Michael Gilkes (writer)

Michael Arthur Gilkes (5 November 1933 – 14 April 2020)[1][2] was a Caribbean literary critic, dramatist, poet, filmmaker and university lecturer. He was involved in theatre for more than 40 years,[3] as a director, actor and playwright,[4][5] winning the Guyana Prize for Drama in 1992 and 2006, as well as the Guyana Prize for Best Book of Poetry in 2002. He was also respected for his insight into and writings on the work of Wilson Harris.[6]

Michael Gilkes
Born
Michael Arthur Gilkes

5 November 1933
Died14 April 2020(2020-04-14) (aged 86)
London, England
OccupationLiterary critic, dramatist, poet, filmmaker and university lecturer
AwardsGuyana Prize for Literature

BiographyEdit

Gilkes was born in Georgetown, British Guiana (now Guyana).[1] His involvement with theatre began in his native Guyana when he was about 12 years old, working in school theatre, and he went on to become involved with the Theatre Guild of Guyana.[7]

Gilkes taught at a number of universities in the Caribbean, Canada and the United Kingdom over the past 40 years, including at the University of Kent at Canterbury, the University of Warwick,[8] the University of Guyana, the University of the West Indies (where he served as Reader in English and Head of the English department) in Barbados and the Sir Arthur Lewis Community College in St. Lucia.[3] He was a Quillian Visiting Professor at Randolph-Macon Woman's College.[9] In Bermuda he directed plays and taught a theatre workshop put on by the Department of Community & Cultural Affairs at The Berkeley Institute.[7]

His work includes Couvade: A Dream-play of Guyana (published 1974), Wilson Harris and the Caribbean Novel (1975), and The Literate Imagination: Essays on the Novels of Wilson Harris (1989). An unfinished project that Gilkes was working on was the film Maira and the Jaguar People, set in the Rupununi in 2016,[2][10] with a cast mainly featuring the indigenous Makushi population of Surama.[11]

His play Couvade was first performed at the first Carifesta in 1972,[12][13] and in 1978 was produced at the Keskidee Centre in London, directed by Rufus Collins, with a cast including Imruh Caesar and others.[14][15]

Gilkes died in London on 14 April 2020, aged 86, after contracting COVID-19.[16]

AwardsEdit

His play A Pleasant Career, about the life and fiction of Edgar Mittelholzer, won the Guyana Prize for Drama in 1992.[3] Joanstown and other poems, a collection of poetry,[17] won the Guyana Prize for Best Book of Poetry in 2002.[9] Gilkes won the Guyana Prize for Drama again in 2006 for his play The Last of the Redmen.[9][18]

Selected bibliographyEdit

  • Couvade: a dream-play of Guyana, Longman Caribbean, 1974
  • Wilson Harris and the Caribbean Novel, Longman Caribbean, 1975
  • Racial Identity and Individual Consciousness in the Caribbean Novel, 1975. (Edgar Mittelholzer memorial lectures)
  • The West Indian Novel, Twayne, 1981
  • Creative Schizophrenia: The Caribbean Cultural Challenge, Centre for Caribbean Studies, University of Warwick, 1987
  • The Literate Imagination: Essays on the Novels of Wilson Harris, Macmillan Education, 1989, ISBN 978-0333495186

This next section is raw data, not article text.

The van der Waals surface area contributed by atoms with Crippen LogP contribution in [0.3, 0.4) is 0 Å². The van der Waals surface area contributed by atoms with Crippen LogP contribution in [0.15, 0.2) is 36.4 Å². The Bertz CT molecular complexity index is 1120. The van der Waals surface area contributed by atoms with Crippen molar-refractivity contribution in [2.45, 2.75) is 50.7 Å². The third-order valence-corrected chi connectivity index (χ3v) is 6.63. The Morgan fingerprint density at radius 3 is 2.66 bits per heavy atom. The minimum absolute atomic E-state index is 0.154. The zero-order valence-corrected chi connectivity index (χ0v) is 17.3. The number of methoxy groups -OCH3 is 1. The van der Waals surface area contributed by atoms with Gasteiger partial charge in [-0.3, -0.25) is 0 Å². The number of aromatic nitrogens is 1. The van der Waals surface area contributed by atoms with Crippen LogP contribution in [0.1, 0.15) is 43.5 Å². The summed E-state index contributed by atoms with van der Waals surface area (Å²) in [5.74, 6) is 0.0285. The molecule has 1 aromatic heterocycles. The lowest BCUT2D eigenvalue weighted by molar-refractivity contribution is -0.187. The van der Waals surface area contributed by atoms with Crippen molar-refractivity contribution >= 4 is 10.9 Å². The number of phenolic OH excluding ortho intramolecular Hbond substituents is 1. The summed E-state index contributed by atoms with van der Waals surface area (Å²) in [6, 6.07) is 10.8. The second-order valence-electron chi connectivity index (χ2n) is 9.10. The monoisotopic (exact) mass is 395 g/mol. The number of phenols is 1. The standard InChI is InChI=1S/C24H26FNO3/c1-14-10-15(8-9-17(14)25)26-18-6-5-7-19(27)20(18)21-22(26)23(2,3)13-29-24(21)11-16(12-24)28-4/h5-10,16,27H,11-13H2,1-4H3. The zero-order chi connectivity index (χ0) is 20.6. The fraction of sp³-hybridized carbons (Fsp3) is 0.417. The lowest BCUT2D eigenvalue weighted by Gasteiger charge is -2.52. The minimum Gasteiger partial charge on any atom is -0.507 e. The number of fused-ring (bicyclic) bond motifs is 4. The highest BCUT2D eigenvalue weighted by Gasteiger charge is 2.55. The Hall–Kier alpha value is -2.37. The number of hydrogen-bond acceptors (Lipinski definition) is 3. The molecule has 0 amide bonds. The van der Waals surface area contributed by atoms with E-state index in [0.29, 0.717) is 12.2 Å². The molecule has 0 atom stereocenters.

• Joanstown and Other Poems, Peepal Tree Press, 2002, ISBN 978-1900715768
  • Two Plays: Couvade & A Pleasant Career (Caribbean Modern Classics), Peepal Tree Press, 2014, ISBN 978-1845231897
  • Heart / Land: Poems on Love & Landscape, 2015, ISBN 978-1504947817

ReferencesEdit

  1. ^ a b "Obituary – Michael Gilkes", Stabroek News, 19 April 2020. (Compiled by Al Creighton, Vanda Radzik, Marina Taitt and Jocelyn Dow.)
  2. ^ a b "Guyanese playwright Michael Gilkes dies from COVID-19 complications", Guyana Chronicle, 15 April 2020.
  3. ^ a b c "Michael Gilkes". The West Indian Encyclopedia. Archived from the original on 2 September 2011. Retrieved 12 April 2011.
  4. ^ "Bermuda to take on Derek Walcott's play `Remembrance'", The Royal Gazette, 29 October 1998.
  5. ^ "Walcott's `Remembrance' is a must-see!", The Royal Gazette, 7 November 1998.
  6. ^ "Michael Gilkes interviews Sir Wilson Harris", Kaieteur News, 11 July 2010.
  7. ^ a b Jessie Moniz, "'We unblock people'", The Royal Gazette, 9 March 2010.
  8. ^ Kim Dismont, "Playwright explores Caribbean heritage in `Remembrance'", The Royal Gazette, 13 October 1998.
  9. ^ a b c "Michael Gilkes". Peepal Tree Press. Archived from the original on 7 August 2011. Retrieved 12 April 2011.
  10. ^ Crystal Stoll, "Local playwright puts the spotlight on Surama", Guyana Chronicle, 22 November 2016.
  11. ^ "Guyanese Writer Michael Gilkes dead at 86", Stabroek News, 15 April 2020.
  12. ^ Martin Banham, Errol Hill, George Woodyard, Bertrand Piccard, Olu Obafemi (eds), The Cambridge Guide to African and Caribbean Theatre, Cambridge University Press, 1994, p. 188.
  13. ^ "Amerindian Month 2012 – “COUVADE” by Michael Gilkes", Guyanese Online.
  14. ^ Poster for Couvade, Victoria and Albert Museum Collections.
  15. ^ ARTS AND AFRICA No.243, BBC African Service.
  16. ^ Denis Chabrol, "COVID-19 kills Guyanese literary icons in US, Britain", Demerara Waves, 14 April 2020.
  17. ^ Rebecca Moore, "Joanstown: A Different Look at Guyana", Alternative Considerations of Jonestown & Peoples Temple, the jonestown report, Volume 19, November 2017.
  18. ^ Frank Birbalsingh, "Superb stagecraft, wit and vitality in Gilkes’ ‘Red Men’", Arts & Entertainment, IndoCaribbean World, 5 September 2007.

External linksEdit